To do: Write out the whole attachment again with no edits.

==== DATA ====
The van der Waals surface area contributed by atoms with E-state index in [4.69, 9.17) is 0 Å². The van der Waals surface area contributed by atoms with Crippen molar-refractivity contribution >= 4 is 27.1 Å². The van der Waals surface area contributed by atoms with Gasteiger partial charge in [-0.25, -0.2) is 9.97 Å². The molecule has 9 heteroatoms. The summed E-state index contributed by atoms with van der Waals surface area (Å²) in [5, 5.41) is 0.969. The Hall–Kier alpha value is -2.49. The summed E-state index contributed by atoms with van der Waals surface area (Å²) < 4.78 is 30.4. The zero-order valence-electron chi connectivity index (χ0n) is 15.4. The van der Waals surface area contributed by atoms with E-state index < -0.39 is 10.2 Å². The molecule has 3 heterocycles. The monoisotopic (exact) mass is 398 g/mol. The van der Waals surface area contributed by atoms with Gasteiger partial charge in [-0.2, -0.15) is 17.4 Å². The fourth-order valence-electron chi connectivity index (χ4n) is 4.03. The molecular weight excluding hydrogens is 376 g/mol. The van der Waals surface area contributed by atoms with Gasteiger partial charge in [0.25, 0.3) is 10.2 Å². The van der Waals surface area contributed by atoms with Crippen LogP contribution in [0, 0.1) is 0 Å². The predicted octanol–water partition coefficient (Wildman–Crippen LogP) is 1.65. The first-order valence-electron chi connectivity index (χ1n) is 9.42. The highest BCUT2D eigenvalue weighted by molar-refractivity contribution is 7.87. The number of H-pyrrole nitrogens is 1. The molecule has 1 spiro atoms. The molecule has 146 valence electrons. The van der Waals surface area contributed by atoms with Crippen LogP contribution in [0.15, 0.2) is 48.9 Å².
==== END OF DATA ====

The van der Waals surface area contributed by atoms with E-state index in [4.69, 9.17) is 0 Å². The van der Waals surface area contributed by atoms with Crippen molar-refractivity contribution >= 4 is 27.1 Å². The van der Waals surface area contributed by atoms with Gasteiger partial charge in [-0.25, -0.2) is 9.97 Å². The molecule has 9 heteroatoms. The summed E-state index contributed by atoms with van der Waals surface area (Å²) in [5, 5.41) is 0.969. The Hall–Kier alpha value is -2.49. The summed E-state index contributed by atoms with van der Waals surface area (Å²) < 4.78 is 30.4. The zero-order valence-electron chi connectivity index (χ0n) is 15.4. The van der Waals surface area contributed by atoms with E-state index < -0.39 is 10.2 Å². The molecule has 3 heterocycles. The monoisotopic (exact) mass is 398 g/mol. The van der Waals surface area contributed by atoms with Gasteiger partial charge in [-0.2, -0.15) is 17.4 Å². The fourth-order valence-electron chi connectivity index (χ4n) is 4.03. The molecular weight excluding hydrogens is 376 g/mol. The van der Waals surface area contributed by atoms with Gasteiger partial charge in [0.25, 0.3) is 10.2 Å². The van der Waals surface area contributed by atoms with Crippen LogP contribution in [0, 0.1) is 0 Å². The predicted octanol–water partition coefficient (Wildman–Crippen LogP) is 1.65. The first-order valence-electron chi connectivity index (χ1n) is 9.42. The highest BCUT2D eigenvalue weighted by molar-refractivity contribution is 7.87. The number of H-pyrrole nitrogens is 1. The molecule has 1 spiro atoms. The molecule has 146 valence electrons. The van der Waals surface area contributed by atoms with Crippen LogP contribution in [0.15, 0.2) is 48.9 Å².